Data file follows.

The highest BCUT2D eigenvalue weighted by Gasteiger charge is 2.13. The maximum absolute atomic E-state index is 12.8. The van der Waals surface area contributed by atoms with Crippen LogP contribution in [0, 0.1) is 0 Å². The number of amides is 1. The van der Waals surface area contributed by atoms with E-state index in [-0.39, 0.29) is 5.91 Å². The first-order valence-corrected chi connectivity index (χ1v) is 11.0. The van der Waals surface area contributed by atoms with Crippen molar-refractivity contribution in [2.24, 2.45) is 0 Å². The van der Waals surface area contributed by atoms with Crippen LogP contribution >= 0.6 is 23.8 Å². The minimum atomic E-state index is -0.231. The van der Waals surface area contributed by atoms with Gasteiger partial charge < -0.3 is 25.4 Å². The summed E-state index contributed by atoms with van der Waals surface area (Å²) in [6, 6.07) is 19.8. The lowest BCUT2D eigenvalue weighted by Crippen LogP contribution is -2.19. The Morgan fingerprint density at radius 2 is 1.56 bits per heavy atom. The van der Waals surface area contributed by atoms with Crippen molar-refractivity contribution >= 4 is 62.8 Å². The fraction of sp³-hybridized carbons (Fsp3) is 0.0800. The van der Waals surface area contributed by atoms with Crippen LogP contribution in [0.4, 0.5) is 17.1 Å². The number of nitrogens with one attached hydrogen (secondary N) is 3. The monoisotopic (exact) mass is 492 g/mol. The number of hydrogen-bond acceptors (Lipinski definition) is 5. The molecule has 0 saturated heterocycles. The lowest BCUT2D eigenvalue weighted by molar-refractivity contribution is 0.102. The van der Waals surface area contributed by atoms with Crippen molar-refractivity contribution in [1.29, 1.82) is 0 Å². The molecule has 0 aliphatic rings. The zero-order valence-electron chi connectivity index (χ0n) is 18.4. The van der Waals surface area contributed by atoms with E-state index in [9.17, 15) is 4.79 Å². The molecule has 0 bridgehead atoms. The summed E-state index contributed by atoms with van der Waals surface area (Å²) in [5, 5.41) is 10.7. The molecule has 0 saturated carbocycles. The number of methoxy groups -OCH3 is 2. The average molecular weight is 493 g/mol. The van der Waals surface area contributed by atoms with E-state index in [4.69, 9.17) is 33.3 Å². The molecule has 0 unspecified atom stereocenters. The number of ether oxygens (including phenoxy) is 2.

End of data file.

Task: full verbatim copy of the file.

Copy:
The highest BCUT2D eigenvalue weighted by Gasteiger charge is 2.13. The maximum absolute atomic E-state index is 12.8. The van der Waals surface area contributed by atoms with Crippen LogP contribution in [0, 0.1) is 0 Å². The number of amides is 1. The van der Waals surface area contributed by atoms with E-state index in [-0.39, 0.29) is 5.91 Å². The first-order valence-corrected chi connectivity index (χ1v) is 11.0. The van der Waals surface area contributed by atoms with Crippen molar-refractivity contribution in [2.24, 2.45) is 0 Å². The van der Waals surface area contributed by atoms with Crippen LogP contribution >= 0.6 is 23.8 Å². The minimum atomic E-state index is -0.231. The van der Waals surface area contributed by atoms with Gasteiger partial charge < -0.3 is 25.4 Å². The summed E-state index contributed by atoms with van der Waals surface area (Å²) in [6, 6.07) is 19.8. The lowest BCUT2D eigenvalue weighted by Crippen LogP contribution is -2.19. The Morgan fingerprint density at radius 2 is 1.56 bits per heavy atom. The van der Waals surface area contributed by atoms with Crippen molar-refractivity contribution >= 4 is 62.8 Å². The fraction of sp³-hybridized carbons (Fsp3) is 0.0800. The van der Waals surface area contributed by atoms with Crippen LogP contribution in [0.4, 0.5) is 17.1 Å². The number of nitrogens with one attached hydrogen (secondary N) is 3. The monoisotopic (exact) mass is 492 g/mol. The number of hydrogen-bond acceptors (Lipinski definition) is 5. The molecule has 0 saturated heterocycles. The lowest BCUT2D eigenvalue weighted by molar-refractivity contribution is 0.102. The van der Waals surface area contributed by atoms with Crippen molar-refractivity contribution in [1.29, 1.82) is 0 Å². The molecule has 0 aliphatic rings. The zero-order valence-electron chi connectivity index (χ0n) is 18.4. The van der Waals surface area contributed by atoms with E-state index in [9.17, 15) is 4.79 Å². The molecule has 0 bridgehead atoms. The summed E-state index contributed by atoms with van der Waals surface area (Å²) in [5, 5.41) is 10.7. The molecule has 0 saturated carbocycles. The number of methoxy groups -OCH3 is 2. The average molecular weight is 493 g/mol. The van der Waals surface area contributed by atoms with E-state index in [4.69, 9.17) is 33.3 Å². The molecule has 0 unspecified atom stereocenters. The number of ether oxygens (including phenoxy) is 2.